Cactus, its picture embraces a combination of heart and hmorrhagic symptoms, its action on

the heart it most similar to Digitalis ; it is similar to the Veratrum and Colchicum in the gastrointestinal, sphere.
C. M. Boger
Parkersburg, W. Va.

Philosophy and the Repertory.

By Cyrus Maxwell Boger.
Presented by Sylvain Cazalet
(Read before I. H. A., Bureau of Materia Medica, June 22, 1934.)

Our old, brutal materialism seems to be slowly melting

away, gradually merging into what a clearer light shows to be
action, reciprocal on every plane ; even medicine is not
escaping the metamorphosis. The power of nature which
demonstrates the survival of the fittest is being transformed
into another phase wherein its contained good is made to
grow at the expense of that which is not quite so good.
Early medicine did much groping about until the later
Renaissance opened up even the doctors' minds to the hidden
treasures of the past as well as excited their curiosity into
turning them into newer paths.
Such a background helps us to understand how the spirit
which animated Hahnemann finally led him into researches
Dr C. M. Boger
of which we today are the beneficiaries. Whether we shall
continue to deserve the legacy must rest with every individual conscience. Let it not be inferred
that a mind capable of bringing to the light of day such an ethereal concept of vital action, must
necessarily also inaugurate an irresistible reform. The thinking processes of an eminently
conservative profession are far too Darwinian for that. We must remember that a concept having
the form of finality is moribund from its inception.
In the very year of my graduation Madam Blavatsky laid down the postulate that "the essence
of life is consubstantial with electricity". We are only now beginning to fully realize how true
this is. She further said that before the end of the ninetieth century new discoveries would upset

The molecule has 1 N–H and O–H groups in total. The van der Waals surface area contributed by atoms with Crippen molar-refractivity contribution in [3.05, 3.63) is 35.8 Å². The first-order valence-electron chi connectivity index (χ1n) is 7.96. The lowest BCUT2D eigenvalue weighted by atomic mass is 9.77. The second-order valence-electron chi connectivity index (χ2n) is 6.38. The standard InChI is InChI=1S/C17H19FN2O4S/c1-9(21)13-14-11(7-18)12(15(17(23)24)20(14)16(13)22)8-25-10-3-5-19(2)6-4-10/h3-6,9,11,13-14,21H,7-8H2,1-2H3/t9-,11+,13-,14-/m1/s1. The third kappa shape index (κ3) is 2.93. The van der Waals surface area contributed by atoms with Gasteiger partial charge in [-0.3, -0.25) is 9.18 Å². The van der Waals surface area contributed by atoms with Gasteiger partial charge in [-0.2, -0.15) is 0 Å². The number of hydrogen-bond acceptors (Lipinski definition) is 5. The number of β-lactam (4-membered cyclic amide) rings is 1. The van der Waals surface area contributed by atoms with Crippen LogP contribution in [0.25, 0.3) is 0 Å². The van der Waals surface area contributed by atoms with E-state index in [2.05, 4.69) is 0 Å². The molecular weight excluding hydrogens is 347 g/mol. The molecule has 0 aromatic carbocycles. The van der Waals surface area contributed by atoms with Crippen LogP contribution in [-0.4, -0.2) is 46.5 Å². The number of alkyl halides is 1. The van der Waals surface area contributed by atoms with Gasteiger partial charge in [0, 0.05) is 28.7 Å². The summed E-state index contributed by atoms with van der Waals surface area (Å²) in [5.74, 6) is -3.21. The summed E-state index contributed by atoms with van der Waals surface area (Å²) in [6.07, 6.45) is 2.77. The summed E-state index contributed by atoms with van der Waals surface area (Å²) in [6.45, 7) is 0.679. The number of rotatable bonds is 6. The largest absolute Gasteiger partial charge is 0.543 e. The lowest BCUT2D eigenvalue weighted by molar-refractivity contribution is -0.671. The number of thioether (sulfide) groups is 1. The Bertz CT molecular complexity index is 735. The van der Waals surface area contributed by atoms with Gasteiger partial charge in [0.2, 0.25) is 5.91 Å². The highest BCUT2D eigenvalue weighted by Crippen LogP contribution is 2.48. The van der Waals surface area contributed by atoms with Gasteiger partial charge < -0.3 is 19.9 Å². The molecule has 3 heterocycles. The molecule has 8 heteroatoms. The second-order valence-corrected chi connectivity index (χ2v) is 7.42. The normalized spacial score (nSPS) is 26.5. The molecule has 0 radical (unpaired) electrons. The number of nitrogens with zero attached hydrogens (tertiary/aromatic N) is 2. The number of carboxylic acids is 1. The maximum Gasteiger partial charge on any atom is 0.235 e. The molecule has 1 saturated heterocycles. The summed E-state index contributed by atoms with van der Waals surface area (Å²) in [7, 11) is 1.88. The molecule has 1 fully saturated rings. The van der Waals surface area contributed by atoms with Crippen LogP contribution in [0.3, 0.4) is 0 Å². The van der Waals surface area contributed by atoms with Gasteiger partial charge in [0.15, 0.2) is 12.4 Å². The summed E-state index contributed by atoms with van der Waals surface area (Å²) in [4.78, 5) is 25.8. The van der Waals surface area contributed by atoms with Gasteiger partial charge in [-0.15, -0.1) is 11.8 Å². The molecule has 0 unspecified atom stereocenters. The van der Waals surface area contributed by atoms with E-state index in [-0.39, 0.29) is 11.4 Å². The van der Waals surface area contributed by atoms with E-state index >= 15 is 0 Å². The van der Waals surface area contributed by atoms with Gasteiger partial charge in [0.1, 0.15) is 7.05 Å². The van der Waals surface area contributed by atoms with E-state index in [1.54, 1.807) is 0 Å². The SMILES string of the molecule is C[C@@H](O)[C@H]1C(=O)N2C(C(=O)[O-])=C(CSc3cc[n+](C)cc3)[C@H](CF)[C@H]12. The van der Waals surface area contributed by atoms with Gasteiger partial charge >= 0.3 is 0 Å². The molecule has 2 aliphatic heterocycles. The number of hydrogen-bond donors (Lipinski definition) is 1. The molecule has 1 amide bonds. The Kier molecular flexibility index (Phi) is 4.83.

the dicta of science. It was left to the role of our own Madam Curie to fulfil this prophesy. How
well she did it we realize more and more every day. Truly the destructive power of radium is not
limited to malignancies by any means, and by the strongest of inferences we must admit that the
developments of physics have rung the death knell of crude drugging as well as brought general
medicine face to face with Hahnemann's experiments and their consequences. It only remains to
be seen whether general enlightenment or medical progress will force the issue. The ax has been
laid at the tree of preconception and purely materialistic reasoning.
In order to correctly sense the sharpness of his tools the physician must needs have a just
comprehension of the physics of life especially as implied in the philosophy of the Organon. He
will then realize that Similia Similibus Curantur is a phase of the law of action and reaction on a
higher plane. It is an extension into the super physical where stabilization occurs, as here,
through the conversion of energy. In other words health cannot be regained until harmony in the
expenditure of vital energy again prevails. It is now beyond cavil that harmony can only be

established through the contact of a synchronously acting or vibrating force. Manifestly this must
be made through the nerve channels.
It is perhaps not too much to infer that this vital force must be of a fluidic nature and at
present perhaps still super physical, although we are confessedly on its borderland now. It is also
inter penetrative in that its effects are practically not only local but general at the same moment.